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IV. They wou'd ne'er have been tir'd with gazing, And so much her charms did please, Sir,

That all of them ftaid

Till their ale grew dead,
And cold was their toasted cheese, Sir.

How happy the lord of the manor,
That shall be of her poffeít, Sir;

For all must agree,


Harriet shall fee, She's a HERRIOT of the best, Sir.

VI. Then pray

make a ballad about her ; We know you have wit if you'd shew it,

Then don't be alham'd,

You can never be blam'd, For a prophet is often a poet.

VII. But why don't you make one yourself then ? I suppose I by you shall be told, Sir:

This beautiful piece,

Alas, is my niece;
And besides she's but five years old, Sir.

But tho', my dear friend, she's no older,
In her face it may plainly be feen, Sir,

That this angel at five,

Will, if she's alive,
Be a goddess at fifteen, Sir.

To Mr. GARNIER and Mr. Pearce of BATH, A grateful ODE, in return for the extraordinary Kindness

and Humanity they fhewed to me and my eldest Daughter, now Lady Essex, 1753.

By the Same,


7 HAT glorious verse from Love has sprung?

How well has Indignation fung?

And can the gentle Muse,
Whilft in her once belov'd abode
I ftray, and suppliant kneel, an ode
To Gratitude refuse?

GARNIER, my friend, accept this verse,
And thou receive, well-natur'd Pearce,

All I can give of fame.
Let others, other subjects fing,
Some murd'rous chief, some tyrant king,
Humanity's my theme.

For arts like yours, employ'd by you,
Make verse on such a theme your due,

To whom indulgent Heav'n
Its fav'rite pow'r of doing good,
By you so rightly understood,
Judiciously has giv'n.

IV. Behold,

IV. Behold, obedient to your pow'r, Consuming fevers rage no more,

Nor chilling agues freeze;
The cripple dances void of pain,
The deaf in raptures hear again,
The blind transported fees.

Health at your call extends her wing,
Each healing plant, each'friendly spring,

Its various pow'r discloses;
O'er Death's approaches you prevail,
See Chloe's cheek, of late fo pale,
Blooms with returning rofes.

These gifts, my friends, which shine in you,
Are rare, yet to some chosen few

Heav'n has the same aslign'd;
Health waits on Mead's prescription still,
And Hawkins' hand, and Ranby's kill,
Are blessings to mankind.

But hearts like yours are rare indeed,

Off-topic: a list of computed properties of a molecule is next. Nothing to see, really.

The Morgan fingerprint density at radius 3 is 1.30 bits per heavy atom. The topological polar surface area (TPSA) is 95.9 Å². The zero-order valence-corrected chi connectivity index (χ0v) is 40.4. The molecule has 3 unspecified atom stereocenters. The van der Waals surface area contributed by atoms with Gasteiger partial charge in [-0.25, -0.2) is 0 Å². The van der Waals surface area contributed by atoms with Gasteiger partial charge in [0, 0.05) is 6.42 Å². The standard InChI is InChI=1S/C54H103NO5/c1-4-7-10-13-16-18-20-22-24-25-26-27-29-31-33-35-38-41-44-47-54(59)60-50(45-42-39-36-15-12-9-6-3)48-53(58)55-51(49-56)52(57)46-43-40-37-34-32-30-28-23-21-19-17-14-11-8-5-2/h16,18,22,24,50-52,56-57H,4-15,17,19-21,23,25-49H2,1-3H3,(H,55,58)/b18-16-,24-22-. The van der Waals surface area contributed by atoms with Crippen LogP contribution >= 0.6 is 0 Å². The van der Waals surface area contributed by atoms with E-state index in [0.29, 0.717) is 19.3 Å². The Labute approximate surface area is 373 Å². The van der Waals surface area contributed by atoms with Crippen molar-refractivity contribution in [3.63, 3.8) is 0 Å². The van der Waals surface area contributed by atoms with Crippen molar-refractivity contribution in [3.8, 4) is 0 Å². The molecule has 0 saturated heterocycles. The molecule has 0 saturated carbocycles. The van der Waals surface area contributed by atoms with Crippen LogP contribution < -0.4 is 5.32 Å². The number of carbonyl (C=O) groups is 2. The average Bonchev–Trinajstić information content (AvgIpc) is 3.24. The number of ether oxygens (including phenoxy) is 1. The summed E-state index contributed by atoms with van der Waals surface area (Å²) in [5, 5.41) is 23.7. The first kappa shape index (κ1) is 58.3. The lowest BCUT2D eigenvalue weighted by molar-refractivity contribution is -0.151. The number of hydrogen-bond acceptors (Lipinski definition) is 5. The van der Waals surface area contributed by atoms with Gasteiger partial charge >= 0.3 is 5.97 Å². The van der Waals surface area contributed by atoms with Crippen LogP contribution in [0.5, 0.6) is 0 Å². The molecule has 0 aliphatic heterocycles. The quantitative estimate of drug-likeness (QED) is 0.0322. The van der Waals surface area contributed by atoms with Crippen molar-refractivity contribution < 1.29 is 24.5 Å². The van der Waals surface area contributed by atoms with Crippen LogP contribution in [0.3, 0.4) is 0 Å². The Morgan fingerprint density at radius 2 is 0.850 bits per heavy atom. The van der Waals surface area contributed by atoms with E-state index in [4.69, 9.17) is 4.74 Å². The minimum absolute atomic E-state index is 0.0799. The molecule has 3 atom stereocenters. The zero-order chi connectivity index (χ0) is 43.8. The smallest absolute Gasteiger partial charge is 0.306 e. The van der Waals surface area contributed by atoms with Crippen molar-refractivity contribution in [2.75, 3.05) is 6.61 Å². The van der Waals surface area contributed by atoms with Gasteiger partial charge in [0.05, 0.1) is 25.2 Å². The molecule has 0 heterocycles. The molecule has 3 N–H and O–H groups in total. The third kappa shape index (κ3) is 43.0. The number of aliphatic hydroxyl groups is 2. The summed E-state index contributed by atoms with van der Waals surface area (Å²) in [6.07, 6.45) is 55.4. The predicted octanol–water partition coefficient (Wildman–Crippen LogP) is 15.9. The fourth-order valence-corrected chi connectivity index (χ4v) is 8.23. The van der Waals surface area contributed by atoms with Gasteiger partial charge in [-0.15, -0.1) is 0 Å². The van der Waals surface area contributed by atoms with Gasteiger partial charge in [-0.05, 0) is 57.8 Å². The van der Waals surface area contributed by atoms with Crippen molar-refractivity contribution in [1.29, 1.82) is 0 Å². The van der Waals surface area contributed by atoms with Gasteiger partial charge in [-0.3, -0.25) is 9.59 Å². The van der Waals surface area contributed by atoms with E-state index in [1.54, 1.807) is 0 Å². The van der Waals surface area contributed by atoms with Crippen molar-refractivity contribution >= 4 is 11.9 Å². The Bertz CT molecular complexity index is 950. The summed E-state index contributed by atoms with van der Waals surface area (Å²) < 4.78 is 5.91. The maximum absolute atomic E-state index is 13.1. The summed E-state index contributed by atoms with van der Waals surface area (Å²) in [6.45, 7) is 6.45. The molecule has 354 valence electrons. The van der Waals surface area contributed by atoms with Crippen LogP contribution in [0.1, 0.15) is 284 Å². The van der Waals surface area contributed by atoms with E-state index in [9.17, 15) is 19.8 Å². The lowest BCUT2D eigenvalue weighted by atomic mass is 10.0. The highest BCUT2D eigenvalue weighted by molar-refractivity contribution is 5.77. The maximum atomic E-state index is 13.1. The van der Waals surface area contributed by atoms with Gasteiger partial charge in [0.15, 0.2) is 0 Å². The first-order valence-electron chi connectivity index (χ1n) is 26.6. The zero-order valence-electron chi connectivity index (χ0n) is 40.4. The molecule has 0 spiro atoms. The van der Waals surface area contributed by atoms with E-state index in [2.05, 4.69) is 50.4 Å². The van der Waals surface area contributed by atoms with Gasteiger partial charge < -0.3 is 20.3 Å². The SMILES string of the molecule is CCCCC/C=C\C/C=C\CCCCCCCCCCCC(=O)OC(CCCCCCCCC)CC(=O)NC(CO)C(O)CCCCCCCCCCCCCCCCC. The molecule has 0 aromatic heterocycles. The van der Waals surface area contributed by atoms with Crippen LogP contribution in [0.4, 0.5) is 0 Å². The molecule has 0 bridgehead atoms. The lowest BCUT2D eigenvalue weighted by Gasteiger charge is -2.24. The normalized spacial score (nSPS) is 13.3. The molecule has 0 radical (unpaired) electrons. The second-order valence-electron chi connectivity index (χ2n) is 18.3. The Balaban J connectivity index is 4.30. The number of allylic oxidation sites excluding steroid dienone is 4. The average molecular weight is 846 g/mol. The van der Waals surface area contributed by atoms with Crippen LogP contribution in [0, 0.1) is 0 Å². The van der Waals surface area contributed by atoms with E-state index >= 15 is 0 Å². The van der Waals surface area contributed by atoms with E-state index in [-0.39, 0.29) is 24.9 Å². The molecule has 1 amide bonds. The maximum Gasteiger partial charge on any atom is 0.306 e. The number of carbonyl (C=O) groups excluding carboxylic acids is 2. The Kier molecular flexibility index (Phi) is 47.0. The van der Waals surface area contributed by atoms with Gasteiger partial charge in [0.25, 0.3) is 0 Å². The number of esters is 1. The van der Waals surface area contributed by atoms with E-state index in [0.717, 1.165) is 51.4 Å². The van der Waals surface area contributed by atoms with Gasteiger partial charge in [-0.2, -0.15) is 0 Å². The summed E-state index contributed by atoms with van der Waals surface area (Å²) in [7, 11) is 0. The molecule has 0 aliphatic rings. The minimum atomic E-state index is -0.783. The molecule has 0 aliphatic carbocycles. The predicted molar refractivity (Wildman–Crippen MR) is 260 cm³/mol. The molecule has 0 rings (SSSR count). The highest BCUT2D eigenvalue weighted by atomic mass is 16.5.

Which for another's wounds can bleed,

Another's grief can feel ;
The lover's fear, the parent's groan,
Your natures catch, and make your own,
And share the pains you heal.


But why to them, Hygeia, why
Doft thou thy cordial drop deny

Who but for others live ?
Oh, goddess, hear my pray'r, and grant
That these that health may never want,

Which they to others give.

ODE to DEATH. Translated from the

French of the King of Prussia.



ET a few years, or days perhaps,

Or moments pass with silent lapse,
And time to me fhall be no more ;
No more the sun these eyes

shall view,
Earth o'er these limbs her duft shall strew,

And life's fantastic dream be o'er.

Alas! I touch the dreadful brink,
From nature's verge impell'd I fink,

And endless darkness wraps me round!
Yes, Death is ever at my hand,
Fast by my bed he takes his stand,

And constant at my board is found.


Earth, air, and fire, and water, join
Against this fleeting life of mine,

And where for succour can I fly?
If art with flatt'ring wiles pretend
To shield me like a guardian friend,
By Art, ere Nature bids, I die,

I see this tyrant of the mind,
This idol Flesh to dust confign'd,

Once call'd from dust by pow'r divine ;
Its features change, 'tis pale, 'tis cold
Hence dreadful spectre ! to behold

Thy aspect, is to make it mine.

And can I then with guilty pride,
Which fear nor shame can quell or hide,

This flesh ftill pamper and adorn!
Thus viewing what I soon Mall be,
Can what I am demand the knee,

Or look on aught around with scorn ?

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But then this spark that warms, that guides,
That lives, that thinks, what fate betides?

Can this be duft, a kneaded clod !
This yield to death! the soul, the mind,
That measures heav'n, and mounts the wind,

That knows at once itself and God?


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